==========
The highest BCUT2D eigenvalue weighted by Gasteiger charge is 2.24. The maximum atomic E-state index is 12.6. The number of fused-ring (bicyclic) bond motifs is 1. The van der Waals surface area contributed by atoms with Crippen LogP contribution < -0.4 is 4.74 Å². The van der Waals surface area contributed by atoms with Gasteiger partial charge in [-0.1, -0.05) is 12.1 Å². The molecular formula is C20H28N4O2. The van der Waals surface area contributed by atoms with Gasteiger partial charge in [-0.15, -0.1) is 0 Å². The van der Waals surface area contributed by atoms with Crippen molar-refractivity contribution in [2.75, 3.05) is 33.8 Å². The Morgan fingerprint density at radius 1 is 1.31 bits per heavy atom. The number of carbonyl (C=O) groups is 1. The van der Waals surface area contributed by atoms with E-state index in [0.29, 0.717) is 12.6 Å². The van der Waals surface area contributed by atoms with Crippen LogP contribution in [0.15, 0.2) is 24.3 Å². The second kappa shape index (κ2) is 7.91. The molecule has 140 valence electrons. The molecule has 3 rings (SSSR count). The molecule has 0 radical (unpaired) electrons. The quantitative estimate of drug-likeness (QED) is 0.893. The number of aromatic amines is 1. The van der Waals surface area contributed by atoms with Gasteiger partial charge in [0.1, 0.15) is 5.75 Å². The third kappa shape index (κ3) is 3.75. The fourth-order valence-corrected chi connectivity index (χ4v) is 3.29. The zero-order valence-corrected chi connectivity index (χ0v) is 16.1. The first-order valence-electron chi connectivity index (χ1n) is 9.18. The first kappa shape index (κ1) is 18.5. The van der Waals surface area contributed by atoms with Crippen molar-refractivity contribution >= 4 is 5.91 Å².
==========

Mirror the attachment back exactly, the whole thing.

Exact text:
The highest BCUT2D eigenvalue weighted by Gasteiger charge is 2.24. The maximum atomic E-state index is 12.6. The number of fused-ring (bicyclic) bond motifs is 1. The van der Waals surface area contributed by atoms with Crippen LogP contribution < -0.4 is 4.74 Å². The van der Waals surface area contributed by atoms with Gasteiger partial charge in [-0.1, -0.05) is 12.1 Å². The molecular formula is C20H28N4O2. The van der Waals surface area contributed by atoms with Gasteiger partial charge in [-0.15, -0.1) is 0 Å². The van der Waals surface area contributed by atoms with Crippen molar-refractivity contribution in [2.75, 3.05) is 33.8 Å². The Morgan fingerprint density at radius 1 is 1.31 bits per heavy atom. The number of carbonyl (C=O) groups is 1. The van der Waals surface area contributed by atoms with E-state index in [0.29, 0.717) is 12.6 Å². The van der Waals surface area contributed by atoms with Crippen LogP contribution in [0.15, 0.2) is 24.3 Å². The second kappa shape index (κ2) is 7.91. The molecule has 140 valence electrons. The molecule has 3 rings (SSSR count). The molecule has 0 radical (unpaired) electrons. The quantitative estimate of drug-likeness (QED) is 0.893. The number of aromatic amines is 1. The van der Waals surface area contributed by atoms with Gasteiger partial charge in [0.1, 0.15) is 5.75 Å². The third kappa shape index (κ3) is 3.75. The fourth-order valence-corrected chi connectivity index (χ4v) is 3.29. The zero-order valence-corrected chi connectivity index (χ0v) is 16.1. The first-order valence-electron chi connectivity index (χ1n) is 9.18. The first kappa shape index (κ1) is 18.5. The van der Waals surface area contributed by atoms with Crippen molar-refractivity contribution >= 4 is 5.91 Å².